Did you forget that the drive-side cup is left-hand threaded... unless your frame is Italian... or French... or Swiss? Hell, I don't remember. No wonder all the even-newer bottom bracket standards just use press-in bearings. All the mechanics who could keep track of the different threadings are gone (rest and wrench in peace, Sheldon).

Put the cranks back on by hand, use the plastic end of the BBT-9 to screw the non-drive-side plastic cap back on, tighten the hex bolts on the non-drive crank, and you're good to go. It's simple enough that I'm very tempted to swap the square-taper on my folding bike to newfangled, just so I can get the cranks off with only a 5mm hex wrench and the plastic doohickey from the end of the BBT-9 (it looks removable to me). That could be suitcase-packing nirvana.

Now here's why my once-passionate devotion to the square-taper bottom bracket (even the un-killable Shimano UN-72 cartridge) runs dry. To accomplish the same thing in a square-taper world, you need these tools:

An 8mm hex wrench (middle) to get the crank bolts off, a crank puller (lower left) and BFW (Big, Forceful -- hey, it's a family blog -- Wrench, right) to get the crank arms off, and a bottom bracket tool (upper left) with the BFW to get the cartridge out. All this so you can have a press-fit crank interface with much rounding-out potential and smaller bearings (albeit ones that are protected inside the frame). Meh. I certainly can't describe the process in one breath, though I've packed an impressive number of expletives into one breath when I accidentally left a washer in a crankarm before applying the crank puller and BFW, thus extracting only the crank's threads.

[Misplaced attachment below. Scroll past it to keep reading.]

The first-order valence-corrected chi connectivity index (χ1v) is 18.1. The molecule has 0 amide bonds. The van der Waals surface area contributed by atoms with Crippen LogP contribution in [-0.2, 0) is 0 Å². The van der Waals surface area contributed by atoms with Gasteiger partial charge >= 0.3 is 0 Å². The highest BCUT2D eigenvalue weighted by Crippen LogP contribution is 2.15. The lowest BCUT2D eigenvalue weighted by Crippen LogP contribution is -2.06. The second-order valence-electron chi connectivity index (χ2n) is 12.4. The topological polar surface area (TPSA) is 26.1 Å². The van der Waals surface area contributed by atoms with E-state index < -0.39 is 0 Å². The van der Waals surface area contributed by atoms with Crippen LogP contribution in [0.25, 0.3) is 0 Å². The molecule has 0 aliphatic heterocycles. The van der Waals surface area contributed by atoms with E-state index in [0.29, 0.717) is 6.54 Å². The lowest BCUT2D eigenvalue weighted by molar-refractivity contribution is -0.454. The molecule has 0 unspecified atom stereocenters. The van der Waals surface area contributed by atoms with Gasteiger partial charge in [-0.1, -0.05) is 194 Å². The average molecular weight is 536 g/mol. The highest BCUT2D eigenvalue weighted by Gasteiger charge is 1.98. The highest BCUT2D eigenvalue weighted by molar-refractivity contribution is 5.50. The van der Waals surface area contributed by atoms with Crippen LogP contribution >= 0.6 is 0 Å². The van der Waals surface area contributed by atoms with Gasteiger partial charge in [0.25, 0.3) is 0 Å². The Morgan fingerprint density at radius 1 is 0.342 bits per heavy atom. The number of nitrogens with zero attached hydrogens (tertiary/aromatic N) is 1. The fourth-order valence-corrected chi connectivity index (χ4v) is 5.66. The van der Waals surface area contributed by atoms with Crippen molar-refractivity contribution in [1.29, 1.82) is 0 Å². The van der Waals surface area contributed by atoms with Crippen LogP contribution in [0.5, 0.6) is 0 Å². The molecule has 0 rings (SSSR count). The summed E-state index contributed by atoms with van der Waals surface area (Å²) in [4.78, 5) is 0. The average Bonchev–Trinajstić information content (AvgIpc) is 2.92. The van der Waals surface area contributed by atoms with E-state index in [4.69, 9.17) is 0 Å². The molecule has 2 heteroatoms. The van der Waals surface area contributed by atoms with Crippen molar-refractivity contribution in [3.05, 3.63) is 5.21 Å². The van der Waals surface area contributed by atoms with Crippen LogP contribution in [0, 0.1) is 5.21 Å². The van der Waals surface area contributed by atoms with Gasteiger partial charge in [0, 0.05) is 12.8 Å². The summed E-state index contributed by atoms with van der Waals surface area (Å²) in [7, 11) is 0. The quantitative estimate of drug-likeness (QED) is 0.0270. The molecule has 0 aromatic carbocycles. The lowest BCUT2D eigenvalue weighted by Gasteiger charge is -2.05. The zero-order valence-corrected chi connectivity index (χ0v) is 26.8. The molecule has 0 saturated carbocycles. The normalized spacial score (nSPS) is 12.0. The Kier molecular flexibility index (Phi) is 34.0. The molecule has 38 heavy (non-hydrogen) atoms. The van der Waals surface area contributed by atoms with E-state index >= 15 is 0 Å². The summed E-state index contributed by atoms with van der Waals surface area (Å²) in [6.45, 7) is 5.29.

Now, granted, if you're a REAL bodger, the square-taper BB comes in a zillion lengths, which allows you to customize your chainline with dang near every square-taper crank ever made. And yes, most cranks made for the square taper are prettier than the newfangled stuff (Shimano's new elephant proboscis drive-side crank is pretty awful). But man, that install was a piece of cake. The only thing that might sway me back to ye olde times is if this Ultegra BB proves to have short bearing life like its Tiagra cousin... but then again, there's always Chris King...


Jeremy said...

It should be pointed out that current Shimano square taper bb's (still the best on the price/function curve) come in an equally excessive amount of packaging.

Jason T. Nunemaker said...

Thanks for the update, Jeremy... I've edited accordingly.

Sometimes I forget that I haven't worked in a shop for... (counts on fingers) almost 13 years. Of course, at my age, I forget a lot of things. :-)

Anonymous said...

so.. when do we get to see the autopsy of the bad bearing???
What caused the early death? Not enough lube? an ingress of sand? A bearing cracking in half?? I may not sleep until I find out!

Steve in Peoria

p.s. BFW = Big Friendly Wrench, at least in mixed company.

Steve Fuller said...

The BB on my Mukluk got all grindy last fall and I ended up pulling the BB, removing the seals and flushing the bearings with simple green and water. I greased the hell out of it and put the seals back in and it's been fine ever since.

There was next to no grease in it when I pulled it out, and other than one silty ride, it hadn't been abused. I think the BB mfgs are cheaping out on the grease a bit so they can sell more bottom brackets.

Rachel Matteson said...

Working on bikes is not easy especially when you don't know anything about its parts or assemblies. Got to consult a mechanic if you're having problems or read a lot on blogs just like this one.